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Globalisation | Dimensions, Causes, Merits, and Demerits


Globalization means that countries are becoming more connected to the global economy. In the case of underdeveloped countries like India, this is important because it can help improve their economic situation. We can see this by looking at examples like East Germany, Poland, and the former Soviet Union, which used to have closed economies and struggled economically. In contrast, countries like Singapore, Taiwan, Hong Kong, and South Korea, which embraced openness and globalization, have done well economically.

To make this work for underdeveloped countries, they need to change their approach. They should focus on achieving a balance between things like demand and supply, savings and investment, revenue and spending, and exports and imports. This will help them address problems like poverty, unemployment, and inequality. Globalization can be a solution to these challenges, so many countries are choosing to participate in the process.

These countries are making significant policy changes to make their economies more market-friendly and open to foreign capital, technology, and companies. The goal is to become more efficient, increase productivity, and connect their economies with the rest of the world. This way, they can work toward solving their economic issues and improving the lives of their people.

Meaning of Globalisation

Globalisation simply means integrating the economy of the country with the world economy. Globalisation embodies the integration of international markets for goods, services, technology, finance, and labour. It is underpinned by the opening up of national economies to global market forces and a corresponding reduction in the scope of the government to stage national macroeconomic policies. Indeed, the ‘end of geography’ symbolizes the thrust of globalization with far-reaching implications for national, regional, and open economics.

In current economic literature, the term Globalisation is used to mean a more liberal “Outward of ented policy”, which includes eliminating export blades, lowering very high import tariffs, and placing lesser reliance on quantitative restrictions on imports. However, it can be said that the outward-looking policy does not mean the government would completely abandon all forms of control and place the entire economy at the mercy of multinationals. The main aim of the policy of globalization would be to remove certain imbalances and restrictions that hamper the free flow of trade.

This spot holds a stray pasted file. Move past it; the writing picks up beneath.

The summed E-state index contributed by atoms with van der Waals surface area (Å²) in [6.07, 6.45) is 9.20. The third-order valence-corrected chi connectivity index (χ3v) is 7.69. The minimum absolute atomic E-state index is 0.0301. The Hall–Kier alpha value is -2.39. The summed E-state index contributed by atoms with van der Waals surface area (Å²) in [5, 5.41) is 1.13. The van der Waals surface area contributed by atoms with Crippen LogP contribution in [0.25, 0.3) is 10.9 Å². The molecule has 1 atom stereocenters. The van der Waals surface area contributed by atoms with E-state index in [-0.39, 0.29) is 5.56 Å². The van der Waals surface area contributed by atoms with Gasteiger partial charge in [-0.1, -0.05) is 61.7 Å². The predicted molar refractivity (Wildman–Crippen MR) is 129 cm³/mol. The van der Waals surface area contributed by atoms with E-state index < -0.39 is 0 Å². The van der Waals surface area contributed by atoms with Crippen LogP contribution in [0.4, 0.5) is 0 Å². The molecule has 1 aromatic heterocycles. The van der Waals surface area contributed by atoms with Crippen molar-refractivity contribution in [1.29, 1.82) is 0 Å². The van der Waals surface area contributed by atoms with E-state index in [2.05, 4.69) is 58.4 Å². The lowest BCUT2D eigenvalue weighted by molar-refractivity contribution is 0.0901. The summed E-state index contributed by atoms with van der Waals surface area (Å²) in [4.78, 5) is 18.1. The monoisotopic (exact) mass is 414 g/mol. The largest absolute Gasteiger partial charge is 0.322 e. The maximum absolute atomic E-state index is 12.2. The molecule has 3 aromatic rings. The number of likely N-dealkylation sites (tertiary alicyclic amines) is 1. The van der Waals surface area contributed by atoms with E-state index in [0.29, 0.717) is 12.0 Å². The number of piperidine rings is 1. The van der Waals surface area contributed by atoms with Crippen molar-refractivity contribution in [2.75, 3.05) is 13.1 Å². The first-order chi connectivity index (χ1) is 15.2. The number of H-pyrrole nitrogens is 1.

(1) In the words of Rubens Ricupero (Secretary General of the United Nations Conference on Trade and Development), “Globalisation is the integration of the world economy as the result of three main forces be increase in trade in goods and services,

(i) The increase in the investment of transnational companies the consequent change like production. Production is no longer national but access that takes place in different countries.

(ii) The economy is open to foreign capital, foreign technology, and free competition. Free World Trade Exports and Imports are liberalized. Elimination of Tariffs and Quotas.

(iii) Free Flow of International Capital.

(2) According to eminent economist Deepak Nayyar, “Globalisation may be defined as a process dated with increasing openness, growing economic interdependence and deepening economic inte- on in the world economy.”


Indications or Dimensions of Globalisation

Over the last 25 years, the process of globalisation has spread rapidly. During this period, there has substantial development in the fields of international finance, trade, and capital investment. Rapid exversion of this process has resulted in the following important changes in the economies. These changes are the main indications of the process of globalisation.

(1) International Trade: A large volume of world production is entering world trade. Most of the odd trade takes place among firms that co-operate in the international field. The share of intra-firm trade has increased from 20 percent to 33 percent in world trade. The share of world trade in the world’s gross domestic product has risen from 12 percent to 18 percent.

(2) International Investment: The percentage of international investment has also been looked up. Between 1980 and 2002, foreign direct investment (FDI) increased from 4.8 percent to 12.6 percent of production. Foreign direct investment rose from 2 percent to 7 percent of the world’s gross capital formation.